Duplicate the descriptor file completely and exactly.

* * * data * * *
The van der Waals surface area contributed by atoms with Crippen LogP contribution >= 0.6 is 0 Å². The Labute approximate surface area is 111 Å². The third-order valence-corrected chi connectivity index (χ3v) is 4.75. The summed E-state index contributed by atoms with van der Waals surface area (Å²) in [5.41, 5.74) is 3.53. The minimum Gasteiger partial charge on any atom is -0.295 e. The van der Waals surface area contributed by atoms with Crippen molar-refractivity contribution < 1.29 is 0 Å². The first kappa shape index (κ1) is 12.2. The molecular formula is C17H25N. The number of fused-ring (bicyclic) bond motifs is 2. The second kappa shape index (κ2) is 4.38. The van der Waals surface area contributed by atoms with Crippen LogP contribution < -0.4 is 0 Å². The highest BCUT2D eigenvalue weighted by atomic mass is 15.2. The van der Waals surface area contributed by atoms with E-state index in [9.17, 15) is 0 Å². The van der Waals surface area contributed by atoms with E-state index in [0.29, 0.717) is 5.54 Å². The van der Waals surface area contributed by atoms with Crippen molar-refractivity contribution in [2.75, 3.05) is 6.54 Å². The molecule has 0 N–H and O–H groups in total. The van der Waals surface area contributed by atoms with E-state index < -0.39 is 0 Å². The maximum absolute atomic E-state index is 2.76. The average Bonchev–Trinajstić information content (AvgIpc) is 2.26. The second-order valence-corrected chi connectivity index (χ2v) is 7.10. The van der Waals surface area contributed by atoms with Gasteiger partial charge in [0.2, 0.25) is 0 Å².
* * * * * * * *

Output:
The van der Waals surface area contributed by atoms with Crippen LogP contribution >= 0.6 is 0 Å². The Labute approximate surface area is 111 Å². The third-order valence-corrected chi connectivity index (χ3v) is 4.75. The summed E-state index contributed by atoms with van der Waals surface area (Å²) in [5.41, 5.74) is 3.53. The minimum Gasteiger partial charge on any atom is -0.295 e. The van der Waals surface area contributed by atoms with Crippen molar-refractivity contribution < 1.29 is 0 Å². The first kappa shape index (κ1) is 12.2. The molecular formula is C17H25N. The number of fused-ring (bicyclic) bond motifs is 2. The second kappa shape index (κ2) is 4.38. The van der Waals surface area contributed by atoms with Crippen LogP contribution < -0.4 is 0 Å². The highest BCUT2D eigenvalue weighted by atomic mass is 15.2. The van der Waals surface area contributed by atoms with E-state index in [9.17, 15) is 0 Å². The van der Waals surface area contributed by atoms with E-state index in [0.29, 0.717) is 5.54 Å². The van der Waals surface area contributed by atoms with Crippen molar-refractivity contribution in [2.75, 3.05) is 6.54 Å². The molecule has 0 N–H and O–H groups in total. The van der Waals surface area contributed by atoms with E-state index < -0.39 is 0 Å². The maximum absolute atomic E-state index is 2.76. The average Bonchev–Trinajstić information content (AvgIpc) is 2.26. The second-order valence-corrected chi connectivity index (χ2v) is 7.10. The van der Waals surface area contributed by atoms with Gasteiger partial charge in [0.2, 0.25) is 0 Å².